The internal validity of the study was high, given the inclusion of randomized and comparable active treatment and control (delayed treatment) groups. Although improvement in symptoms has been reported from sham acupuncture (a procedure which varies widely in format where placebo needles are used or where the needles are only partially inserted, inserted away from the acupuncture point, or inserted in a non-indicated acupuncture point), [27, 28] sham acupuncture was rejected for ethical reasons and because it was not compatible with the design of this trial. It was impossible to blind the subjects, given the nature of the treatment. However, none of the therapists providing the treatments were involved with collecting outcome data for the study.

As expected, there was dropout from both groups. The dropout rate was slightly larger in the wait-list control group. Dropouts were all included in the analyses. Differential dropout numbers from the two groups does not explain the results of this trial, since even in the worst-case scenario, where it is assumed that all of the dropouts in the immediate treatment group had pain scores of 10 and those in the wait-list control group had pain scores of 1, the groups would remain significantly different at three weeks (mean=2.8 [SD=2.5] and mean=6.3 [SD=3.1], respectively). Subjects in the immediate treatment group, who did not come back to the clinic for the six and nine-week assessments, tended to be individuals who had low pain scores (mean=2.5 [SD=2.3]) at the three-week follow-up. This may have resulted in an underestimate in the mean change scores from baseline at six and nine weeks.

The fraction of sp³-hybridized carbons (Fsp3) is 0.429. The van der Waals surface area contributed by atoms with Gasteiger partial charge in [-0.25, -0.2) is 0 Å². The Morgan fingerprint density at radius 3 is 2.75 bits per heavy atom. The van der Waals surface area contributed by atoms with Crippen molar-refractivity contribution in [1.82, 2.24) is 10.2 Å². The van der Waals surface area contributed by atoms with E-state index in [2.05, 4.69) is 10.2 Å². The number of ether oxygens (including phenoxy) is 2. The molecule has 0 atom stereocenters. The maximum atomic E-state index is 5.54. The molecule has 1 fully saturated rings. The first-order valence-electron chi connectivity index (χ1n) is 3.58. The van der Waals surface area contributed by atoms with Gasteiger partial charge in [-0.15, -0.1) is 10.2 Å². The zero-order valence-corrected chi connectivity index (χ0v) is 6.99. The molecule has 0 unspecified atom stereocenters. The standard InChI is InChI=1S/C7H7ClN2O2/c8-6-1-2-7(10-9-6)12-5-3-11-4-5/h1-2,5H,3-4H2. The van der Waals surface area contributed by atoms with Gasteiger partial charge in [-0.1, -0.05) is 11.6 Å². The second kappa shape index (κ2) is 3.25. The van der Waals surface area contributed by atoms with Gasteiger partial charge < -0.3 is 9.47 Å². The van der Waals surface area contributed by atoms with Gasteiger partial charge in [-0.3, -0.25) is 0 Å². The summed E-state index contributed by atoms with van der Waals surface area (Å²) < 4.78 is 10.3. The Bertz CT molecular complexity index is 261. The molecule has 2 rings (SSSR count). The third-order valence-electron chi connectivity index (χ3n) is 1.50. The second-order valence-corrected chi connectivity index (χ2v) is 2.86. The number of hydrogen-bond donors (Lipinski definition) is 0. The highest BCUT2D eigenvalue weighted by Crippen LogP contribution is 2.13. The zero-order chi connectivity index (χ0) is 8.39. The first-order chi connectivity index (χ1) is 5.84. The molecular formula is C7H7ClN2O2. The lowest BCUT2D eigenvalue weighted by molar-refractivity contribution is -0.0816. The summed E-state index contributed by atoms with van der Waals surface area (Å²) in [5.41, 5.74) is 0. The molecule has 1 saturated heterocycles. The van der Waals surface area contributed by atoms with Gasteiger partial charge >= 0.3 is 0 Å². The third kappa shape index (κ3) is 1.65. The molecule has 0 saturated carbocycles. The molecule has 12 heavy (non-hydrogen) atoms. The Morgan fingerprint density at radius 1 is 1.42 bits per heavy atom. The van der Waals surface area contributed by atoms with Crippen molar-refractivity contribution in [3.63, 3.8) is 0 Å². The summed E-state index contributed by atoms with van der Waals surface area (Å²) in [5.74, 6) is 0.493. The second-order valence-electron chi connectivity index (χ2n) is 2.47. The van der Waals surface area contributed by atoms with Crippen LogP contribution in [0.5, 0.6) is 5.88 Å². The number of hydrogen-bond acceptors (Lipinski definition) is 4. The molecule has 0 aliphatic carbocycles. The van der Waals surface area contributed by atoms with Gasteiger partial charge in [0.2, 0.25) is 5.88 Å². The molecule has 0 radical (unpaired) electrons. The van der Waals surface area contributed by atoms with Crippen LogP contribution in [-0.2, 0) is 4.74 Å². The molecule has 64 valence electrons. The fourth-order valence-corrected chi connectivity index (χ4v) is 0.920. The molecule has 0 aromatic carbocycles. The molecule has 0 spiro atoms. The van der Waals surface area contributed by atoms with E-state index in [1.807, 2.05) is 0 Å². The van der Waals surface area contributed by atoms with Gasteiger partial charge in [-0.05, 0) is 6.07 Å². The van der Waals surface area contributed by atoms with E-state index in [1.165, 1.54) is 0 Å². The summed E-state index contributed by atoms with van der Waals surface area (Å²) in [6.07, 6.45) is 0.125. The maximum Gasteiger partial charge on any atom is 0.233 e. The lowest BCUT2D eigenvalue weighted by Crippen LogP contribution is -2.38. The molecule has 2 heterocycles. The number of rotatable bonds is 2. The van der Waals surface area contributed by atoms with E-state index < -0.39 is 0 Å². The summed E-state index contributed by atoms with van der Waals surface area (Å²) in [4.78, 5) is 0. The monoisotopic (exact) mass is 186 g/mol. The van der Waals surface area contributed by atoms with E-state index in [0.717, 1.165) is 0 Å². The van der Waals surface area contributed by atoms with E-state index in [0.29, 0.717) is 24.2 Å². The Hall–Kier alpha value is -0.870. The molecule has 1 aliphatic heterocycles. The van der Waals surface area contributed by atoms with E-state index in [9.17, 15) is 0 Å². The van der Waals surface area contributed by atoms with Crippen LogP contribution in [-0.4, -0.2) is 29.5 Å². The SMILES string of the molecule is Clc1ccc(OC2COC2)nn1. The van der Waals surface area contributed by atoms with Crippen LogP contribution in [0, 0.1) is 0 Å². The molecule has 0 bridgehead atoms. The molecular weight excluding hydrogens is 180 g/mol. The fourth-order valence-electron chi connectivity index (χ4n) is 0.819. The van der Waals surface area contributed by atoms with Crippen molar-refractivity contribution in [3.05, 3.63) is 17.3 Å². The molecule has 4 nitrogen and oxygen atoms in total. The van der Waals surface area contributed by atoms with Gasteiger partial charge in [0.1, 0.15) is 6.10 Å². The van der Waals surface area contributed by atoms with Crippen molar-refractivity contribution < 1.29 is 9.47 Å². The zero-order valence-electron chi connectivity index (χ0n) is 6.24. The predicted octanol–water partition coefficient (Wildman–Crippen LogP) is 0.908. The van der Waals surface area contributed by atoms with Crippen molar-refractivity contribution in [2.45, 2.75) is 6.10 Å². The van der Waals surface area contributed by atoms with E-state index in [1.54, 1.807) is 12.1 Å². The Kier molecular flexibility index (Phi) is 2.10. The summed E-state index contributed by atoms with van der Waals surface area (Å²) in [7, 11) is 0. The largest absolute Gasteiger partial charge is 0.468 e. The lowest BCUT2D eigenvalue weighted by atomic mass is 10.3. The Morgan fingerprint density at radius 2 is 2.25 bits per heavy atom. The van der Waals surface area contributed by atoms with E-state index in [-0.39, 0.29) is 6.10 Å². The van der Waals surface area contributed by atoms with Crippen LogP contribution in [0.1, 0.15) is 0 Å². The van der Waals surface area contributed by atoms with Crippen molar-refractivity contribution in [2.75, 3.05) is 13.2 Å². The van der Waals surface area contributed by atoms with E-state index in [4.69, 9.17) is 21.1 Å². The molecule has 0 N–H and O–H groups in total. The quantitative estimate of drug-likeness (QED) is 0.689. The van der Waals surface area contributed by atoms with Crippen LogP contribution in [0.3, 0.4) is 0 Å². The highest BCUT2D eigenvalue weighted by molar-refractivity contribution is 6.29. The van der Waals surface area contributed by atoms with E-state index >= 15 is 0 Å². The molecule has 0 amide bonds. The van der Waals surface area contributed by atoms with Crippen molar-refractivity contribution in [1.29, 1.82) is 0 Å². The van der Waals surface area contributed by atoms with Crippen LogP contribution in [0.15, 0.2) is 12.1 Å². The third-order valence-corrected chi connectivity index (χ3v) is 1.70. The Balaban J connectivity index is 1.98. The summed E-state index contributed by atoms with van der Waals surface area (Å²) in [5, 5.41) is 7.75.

The applicability of the CAM treatment used in this trial to other patients in other settings remains to be determined. Although subjects in the trial, like most PHN patients, were elderly, had multiple co-morbidities, and had lower health-related quality of life than people their age in the general population, these results might be expected to occur in other subjects with PHN.

Although one investigator (FH) has successfully taught this treatment approach to other practitioners, large-scale training in this technique has not yet been attempted and its success in the hands of other practitioners remains to be established.

The contribution of each of the five treatments is not known. Clinical experience gained in the post-trial period leads us to hypothesize that cupping and bleeding might be the most essential treatment element. The small wound produced could stimulate the various stages of wound healing, both locally and at the herpes-affected dermatome. In subsequent studies cupping and bleeding could be used alone or paired with acupuncture or TCM herbs. The neural therapy, while used strictly as a local anesthetic and so not intended as part of the actual therapy, is a necessary part of the protocol to facilitate cupping and bleeding.


We conclude that this multifaceted CAM approach is effective in rapidly reducing pain and improving health-related quality of life for persons with moderately severe persistent pain from PHN. Further research is required to determine which elements of the treatment are most essential and to assess the broad applicability of these results across different practitioners and settings.